Q:

Our 8-year-old son has been tested by the school and found to be a gifted student. For the first few grades, he had veteran teachers and was in combined classes K-1 and 2-3, where he thrived. Now he is in a single third-grade class and does not feel challenged except for the time spent in three enrichment classes.

His very young classroom teacher does not think it is fair for my son and other gifted students to work ahead because the rest of the students would feel inferior. As a consequence, he is quite bored with the regular classroom work. How can I communicate to the teacher the need for more advanced work for my child? -- Not Challenged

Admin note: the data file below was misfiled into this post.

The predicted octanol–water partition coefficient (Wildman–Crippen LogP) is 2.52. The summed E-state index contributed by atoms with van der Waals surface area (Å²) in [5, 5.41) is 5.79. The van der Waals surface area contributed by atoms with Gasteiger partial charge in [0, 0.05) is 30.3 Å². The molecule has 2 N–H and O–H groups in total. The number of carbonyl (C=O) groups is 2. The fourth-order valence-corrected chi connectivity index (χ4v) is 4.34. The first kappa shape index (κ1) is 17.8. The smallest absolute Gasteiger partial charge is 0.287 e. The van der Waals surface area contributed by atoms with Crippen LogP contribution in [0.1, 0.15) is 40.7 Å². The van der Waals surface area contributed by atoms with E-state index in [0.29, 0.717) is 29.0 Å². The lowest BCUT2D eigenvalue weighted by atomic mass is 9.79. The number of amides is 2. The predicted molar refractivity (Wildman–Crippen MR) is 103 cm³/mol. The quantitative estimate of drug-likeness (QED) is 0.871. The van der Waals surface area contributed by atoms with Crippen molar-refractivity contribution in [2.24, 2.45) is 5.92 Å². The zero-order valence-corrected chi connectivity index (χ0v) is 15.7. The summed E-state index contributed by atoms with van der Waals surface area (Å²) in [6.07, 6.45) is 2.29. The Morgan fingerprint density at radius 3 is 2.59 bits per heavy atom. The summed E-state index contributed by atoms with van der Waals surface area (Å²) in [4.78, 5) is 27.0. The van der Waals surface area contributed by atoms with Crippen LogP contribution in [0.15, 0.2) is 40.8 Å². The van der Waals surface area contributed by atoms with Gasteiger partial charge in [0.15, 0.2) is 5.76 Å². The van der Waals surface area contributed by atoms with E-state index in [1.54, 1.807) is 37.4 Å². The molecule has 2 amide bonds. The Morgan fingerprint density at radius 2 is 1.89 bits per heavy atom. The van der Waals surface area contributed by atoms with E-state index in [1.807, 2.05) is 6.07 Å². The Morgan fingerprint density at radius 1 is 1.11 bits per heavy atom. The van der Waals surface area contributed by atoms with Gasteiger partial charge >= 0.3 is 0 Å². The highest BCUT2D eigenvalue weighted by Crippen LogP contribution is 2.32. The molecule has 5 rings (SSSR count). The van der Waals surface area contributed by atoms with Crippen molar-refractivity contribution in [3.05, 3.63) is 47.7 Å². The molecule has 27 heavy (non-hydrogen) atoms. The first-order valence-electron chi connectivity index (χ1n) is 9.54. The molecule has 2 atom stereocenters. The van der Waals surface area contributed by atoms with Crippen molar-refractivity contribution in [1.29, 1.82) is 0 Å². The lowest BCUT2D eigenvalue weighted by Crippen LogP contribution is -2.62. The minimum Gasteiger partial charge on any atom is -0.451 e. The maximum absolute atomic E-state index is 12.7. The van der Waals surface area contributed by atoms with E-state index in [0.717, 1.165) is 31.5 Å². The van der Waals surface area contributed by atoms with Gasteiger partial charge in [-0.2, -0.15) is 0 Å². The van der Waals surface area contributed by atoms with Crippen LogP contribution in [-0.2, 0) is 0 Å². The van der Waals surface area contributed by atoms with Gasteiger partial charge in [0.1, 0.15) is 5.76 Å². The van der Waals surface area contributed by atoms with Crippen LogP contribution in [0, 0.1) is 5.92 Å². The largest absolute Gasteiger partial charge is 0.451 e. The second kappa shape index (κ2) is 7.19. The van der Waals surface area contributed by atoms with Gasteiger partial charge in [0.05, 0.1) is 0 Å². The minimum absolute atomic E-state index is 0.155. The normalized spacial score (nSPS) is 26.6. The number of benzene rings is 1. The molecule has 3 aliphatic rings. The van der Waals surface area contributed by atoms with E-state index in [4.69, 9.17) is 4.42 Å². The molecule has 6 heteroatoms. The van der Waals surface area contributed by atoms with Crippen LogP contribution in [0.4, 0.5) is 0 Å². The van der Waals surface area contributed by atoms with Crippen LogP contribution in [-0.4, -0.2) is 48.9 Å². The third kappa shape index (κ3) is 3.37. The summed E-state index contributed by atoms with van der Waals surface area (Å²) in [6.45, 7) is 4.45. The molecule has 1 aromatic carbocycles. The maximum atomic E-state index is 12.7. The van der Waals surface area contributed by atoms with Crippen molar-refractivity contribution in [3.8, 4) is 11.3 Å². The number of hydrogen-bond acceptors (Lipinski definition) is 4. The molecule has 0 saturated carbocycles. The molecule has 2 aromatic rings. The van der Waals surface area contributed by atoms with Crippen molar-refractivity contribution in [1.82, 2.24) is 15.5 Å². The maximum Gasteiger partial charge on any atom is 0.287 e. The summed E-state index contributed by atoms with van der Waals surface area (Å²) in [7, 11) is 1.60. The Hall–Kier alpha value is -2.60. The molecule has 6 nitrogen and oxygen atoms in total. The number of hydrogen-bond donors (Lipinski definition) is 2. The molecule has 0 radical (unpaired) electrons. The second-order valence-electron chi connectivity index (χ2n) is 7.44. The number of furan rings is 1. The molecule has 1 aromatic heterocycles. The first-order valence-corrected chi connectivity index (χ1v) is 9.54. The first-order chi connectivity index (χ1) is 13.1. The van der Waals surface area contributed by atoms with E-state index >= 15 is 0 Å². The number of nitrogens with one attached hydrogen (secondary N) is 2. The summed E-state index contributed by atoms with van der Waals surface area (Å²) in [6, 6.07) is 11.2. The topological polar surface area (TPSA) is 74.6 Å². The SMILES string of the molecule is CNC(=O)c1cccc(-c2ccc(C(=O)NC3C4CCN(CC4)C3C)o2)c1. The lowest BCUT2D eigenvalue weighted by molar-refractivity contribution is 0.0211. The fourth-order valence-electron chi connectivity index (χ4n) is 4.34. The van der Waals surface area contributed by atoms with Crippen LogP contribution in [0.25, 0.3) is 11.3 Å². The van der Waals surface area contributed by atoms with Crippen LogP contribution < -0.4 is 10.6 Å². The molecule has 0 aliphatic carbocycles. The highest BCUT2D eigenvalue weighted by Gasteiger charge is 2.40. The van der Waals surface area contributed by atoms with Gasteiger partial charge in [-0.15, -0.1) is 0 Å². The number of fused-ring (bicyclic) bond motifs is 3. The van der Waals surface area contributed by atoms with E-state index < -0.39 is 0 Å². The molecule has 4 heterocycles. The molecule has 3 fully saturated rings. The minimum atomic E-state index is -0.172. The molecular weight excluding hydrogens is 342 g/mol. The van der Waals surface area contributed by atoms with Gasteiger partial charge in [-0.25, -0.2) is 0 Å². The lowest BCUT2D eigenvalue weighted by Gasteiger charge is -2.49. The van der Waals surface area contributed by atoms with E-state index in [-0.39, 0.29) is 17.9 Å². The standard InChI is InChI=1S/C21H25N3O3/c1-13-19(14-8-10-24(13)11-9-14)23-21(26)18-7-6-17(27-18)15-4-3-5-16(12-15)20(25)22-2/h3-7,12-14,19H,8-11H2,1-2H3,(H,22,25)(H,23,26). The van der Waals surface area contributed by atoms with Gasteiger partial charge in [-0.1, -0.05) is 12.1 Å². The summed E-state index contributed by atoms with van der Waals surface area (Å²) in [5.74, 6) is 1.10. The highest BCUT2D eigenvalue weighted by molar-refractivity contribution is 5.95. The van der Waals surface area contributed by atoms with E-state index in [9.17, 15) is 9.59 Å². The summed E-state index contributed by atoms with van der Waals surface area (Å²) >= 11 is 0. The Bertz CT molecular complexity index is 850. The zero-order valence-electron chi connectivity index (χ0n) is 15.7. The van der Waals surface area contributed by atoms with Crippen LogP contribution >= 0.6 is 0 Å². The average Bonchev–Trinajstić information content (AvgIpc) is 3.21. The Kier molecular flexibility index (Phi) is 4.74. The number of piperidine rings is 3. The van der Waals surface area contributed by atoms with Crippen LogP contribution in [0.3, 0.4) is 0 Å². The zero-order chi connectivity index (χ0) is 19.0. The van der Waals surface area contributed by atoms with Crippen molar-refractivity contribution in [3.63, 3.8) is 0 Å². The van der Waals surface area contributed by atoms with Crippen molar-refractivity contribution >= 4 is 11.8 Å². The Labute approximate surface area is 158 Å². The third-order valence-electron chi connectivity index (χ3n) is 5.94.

A:

You probably won't be able to change this teacher's mind about the appropriate way to meet the needs of all the students. To be fair about this situation, your son is already in three challenging classes. This is a far greater opportunity than most gifted children have. To find more challenges for him, you will need to explain the situation to the principal and ask for his or her input on how the school can challenge your child even more. The answer could be skipping a grade or going to a higher grade for some subjects. There is also the possibility that the principal or a mentor will work with this teacher to change her attitude.